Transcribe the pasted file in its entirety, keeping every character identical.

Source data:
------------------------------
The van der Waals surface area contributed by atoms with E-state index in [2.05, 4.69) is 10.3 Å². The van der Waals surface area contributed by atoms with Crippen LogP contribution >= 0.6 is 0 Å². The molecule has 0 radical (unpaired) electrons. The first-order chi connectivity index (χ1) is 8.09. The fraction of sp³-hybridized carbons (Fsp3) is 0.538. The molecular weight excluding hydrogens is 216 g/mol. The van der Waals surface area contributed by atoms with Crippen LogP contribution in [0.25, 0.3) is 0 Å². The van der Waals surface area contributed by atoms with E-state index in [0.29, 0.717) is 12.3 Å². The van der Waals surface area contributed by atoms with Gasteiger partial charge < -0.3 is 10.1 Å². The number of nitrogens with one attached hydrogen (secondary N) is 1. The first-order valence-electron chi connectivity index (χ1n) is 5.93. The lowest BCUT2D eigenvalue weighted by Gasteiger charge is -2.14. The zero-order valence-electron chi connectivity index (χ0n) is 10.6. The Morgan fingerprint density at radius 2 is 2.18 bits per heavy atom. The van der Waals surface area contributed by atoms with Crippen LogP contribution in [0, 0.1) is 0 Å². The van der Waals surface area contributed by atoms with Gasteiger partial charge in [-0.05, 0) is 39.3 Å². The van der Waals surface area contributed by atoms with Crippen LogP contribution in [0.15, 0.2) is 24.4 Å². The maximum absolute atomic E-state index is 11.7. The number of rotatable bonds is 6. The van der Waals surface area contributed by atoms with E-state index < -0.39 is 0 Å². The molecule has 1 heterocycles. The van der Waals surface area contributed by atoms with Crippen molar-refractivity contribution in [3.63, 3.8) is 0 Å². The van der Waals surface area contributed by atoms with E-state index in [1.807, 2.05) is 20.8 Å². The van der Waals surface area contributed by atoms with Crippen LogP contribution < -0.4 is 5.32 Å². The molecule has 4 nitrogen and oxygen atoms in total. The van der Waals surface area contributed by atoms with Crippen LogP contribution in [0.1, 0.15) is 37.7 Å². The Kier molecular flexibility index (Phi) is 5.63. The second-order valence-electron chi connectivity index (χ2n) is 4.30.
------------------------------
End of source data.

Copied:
The van der Waals surface area contributed by atoms with E-state index in [2.05, 4.69) is 10.3 Å². The van der Waals surface area contributed by atoms with Crippen LogP contribution >= 0.6 is 0 Å². The molecule has 0 radical (unpaired) electrons. The first-order chi connectivity index (χ1) is 8.09. The fraction of sp³-hybridized carbons (Fsp3) is 0.538. The molecular weight excluding hydrogens is 216 g/mol. The van der Waals surface area contributed by atoms with Crippen LogP contribution in [0.25, 0.3) is 0 Å². The van der Waals surface area contributed by atoms with E-state index in [0.29, 0.717) is 12.3 Å². The van der Waals surface area contributed by atoms with Gasteiger partial charge < -0.3 is 10.1 Å². The number of nitrogens with one attached hydrogen (secondary N) is 1. The first-order valence-electron chi connectivity index (χ1n) is 5.93. The lowest BCUT2D eigenvalue weighted by Gasteiger charge is -2.14. The zero-order valence-electron chi connectivity index (χ0n) is 10.6. The Morgan fingerprint density at radius 2 is 2.18 bits per heavy atom. The van der Waals surface area contributed by atoms with Crippen LogP contribution in [0, 0.1) is 0 Å². The van der Waals surface area contributed by atoms with Gasteiger partial charge in [-0.05, 0) is 39.3 Å². The van der Waals surface area contributed by atoms with Crippen LogP contribution in [0.15, 0.2) is 24.4 Å². The maximum absolute atomic E-state index is 11.7. The number of rotatable bonds is 6. The van der Waals surface area contributed by atoms with E-state index < -0.39 is 0 Å². The molecule has 1 heterocycles. The van der Waals surface area contributed by atoms with Crippen molar-refractivity contribution in [3.63, 3.8) is 0 Å². The van der Waals surface area contributed by atoms with E-state index in [1.807, 2.05) is 20.8 Å². The van der Waals surface area contributed by atoms with Crippen LogP contribution < -0.4 is 5.32 Å². The molecule has 4 nitrogen and oxygen atoms in total. The van der Waals surface area contributed by atoms with Crippen LogP contribution in [0.1, 0.15) is 37.7 Å². The Kier molecular flexibility index (Phi) is 5.63. The second-order valence-electron chi connectivity index (χ2n) is 4.30.